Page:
Op-Ed: Ending Period Poverty

Joelle Stubbs is studying Global Studies and Communications at the University of Minnesota.

Periods are expensive. If you’ve had one, you understand that period products are not optional to use. As someone who has had periods for the last 13 years, I decided to do the math. By my estimations, I found out that my periods have cost my family and I over $2,000 on period products alone. I am fortunate that I did not have to worry about where or how I to get protection every month. But for many people who have periods, this is not the case.

Period poverty impacts people internationally who don’t have access to period products, hygienic materials, and/or who face stigma attached to periods in many countries today. Access to period products and adequate hygiene are crucial in order for women and girls to succeed. When you don’t have to worry about where you are going to get products for your next period, you can focus on education, career, family, hobbies, and more.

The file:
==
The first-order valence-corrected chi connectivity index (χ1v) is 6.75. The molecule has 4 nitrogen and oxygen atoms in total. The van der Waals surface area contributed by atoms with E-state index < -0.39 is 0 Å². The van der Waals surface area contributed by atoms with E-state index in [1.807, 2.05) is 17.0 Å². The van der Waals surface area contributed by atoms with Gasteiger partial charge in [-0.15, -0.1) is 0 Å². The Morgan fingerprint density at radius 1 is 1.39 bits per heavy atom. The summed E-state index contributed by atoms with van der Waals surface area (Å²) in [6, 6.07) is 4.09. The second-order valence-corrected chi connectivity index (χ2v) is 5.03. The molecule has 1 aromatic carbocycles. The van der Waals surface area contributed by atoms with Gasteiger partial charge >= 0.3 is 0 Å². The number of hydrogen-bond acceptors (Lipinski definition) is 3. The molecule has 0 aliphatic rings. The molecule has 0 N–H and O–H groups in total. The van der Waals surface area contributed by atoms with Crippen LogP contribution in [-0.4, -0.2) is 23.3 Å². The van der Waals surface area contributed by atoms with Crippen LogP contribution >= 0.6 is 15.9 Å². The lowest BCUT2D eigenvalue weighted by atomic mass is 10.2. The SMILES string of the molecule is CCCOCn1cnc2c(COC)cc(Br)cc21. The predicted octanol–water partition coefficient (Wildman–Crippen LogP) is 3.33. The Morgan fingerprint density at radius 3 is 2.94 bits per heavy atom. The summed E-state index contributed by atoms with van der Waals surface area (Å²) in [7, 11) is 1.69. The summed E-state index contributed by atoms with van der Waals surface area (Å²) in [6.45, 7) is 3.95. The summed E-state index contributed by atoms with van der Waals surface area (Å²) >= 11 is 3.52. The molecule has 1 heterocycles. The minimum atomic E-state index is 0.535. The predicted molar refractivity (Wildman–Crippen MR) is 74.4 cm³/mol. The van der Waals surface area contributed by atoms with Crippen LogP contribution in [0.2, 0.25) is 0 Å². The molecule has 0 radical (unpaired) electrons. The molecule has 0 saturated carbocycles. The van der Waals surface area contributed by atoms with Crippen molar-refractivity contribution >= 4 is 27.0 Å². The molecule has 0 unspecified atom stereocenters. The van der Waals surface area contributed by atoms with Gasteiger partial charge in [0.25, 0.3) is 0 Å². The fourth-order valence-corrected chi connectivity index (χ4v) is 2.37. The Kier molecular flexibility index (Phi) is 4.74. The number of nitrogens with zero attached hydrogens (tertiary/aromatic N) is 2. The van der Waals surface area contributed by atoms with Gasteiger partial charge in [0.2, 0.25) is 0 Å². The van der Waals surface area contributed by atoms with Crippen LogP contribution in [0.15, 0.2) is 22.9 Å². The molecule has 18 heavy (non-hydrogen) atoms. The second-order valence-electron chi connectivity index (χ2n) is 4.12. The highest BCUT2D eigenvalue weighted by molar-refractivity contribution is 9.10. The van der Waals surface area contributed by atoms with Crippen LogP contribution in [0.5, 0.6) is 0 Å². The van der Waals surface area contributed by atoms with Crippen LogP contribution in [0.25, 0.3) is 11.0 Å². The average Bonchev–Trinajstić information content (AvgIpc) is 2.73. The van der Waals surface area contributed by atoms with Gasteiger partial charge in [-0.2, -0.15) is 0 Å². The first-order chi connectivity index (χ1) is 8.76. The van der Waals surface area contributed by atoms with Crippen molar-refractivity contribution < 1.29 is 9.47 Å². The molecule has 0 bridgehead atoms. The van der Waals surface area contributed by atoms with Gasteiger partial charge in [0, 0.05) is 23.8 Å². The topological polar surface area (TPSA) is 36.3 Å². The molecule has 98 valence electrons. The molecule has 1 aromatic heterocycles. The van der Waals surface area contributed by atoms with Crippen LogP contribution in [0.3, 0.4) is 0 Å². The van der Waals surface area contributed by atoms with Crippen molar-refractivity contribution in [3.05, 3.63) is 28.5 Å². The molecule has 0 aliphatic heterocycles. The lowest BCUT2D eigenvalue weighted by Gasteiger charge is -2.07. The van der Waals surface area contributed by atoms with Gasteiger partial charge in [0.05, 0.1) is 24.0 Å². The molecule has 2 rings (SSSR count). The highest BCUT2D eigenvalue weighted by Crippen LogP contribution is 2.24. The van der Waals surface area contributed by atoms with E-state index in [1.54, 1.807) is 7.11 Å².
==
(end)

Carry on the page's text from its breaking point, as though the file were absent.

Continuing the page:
We need to end period stigma and also either lower the price on period products, eliminate the pink tax that many states in the U.S. still have — marking up the prices of consumer goods directed to women and girls — and/or make the products free.

The first step is to start the conversation about periods in general. In many countries around the world periods are considered taboo, dirty, and only a “woman’s” problem. By having educated conversations with others, starting with other women and then men, we can start the conversation of how to address period poverty.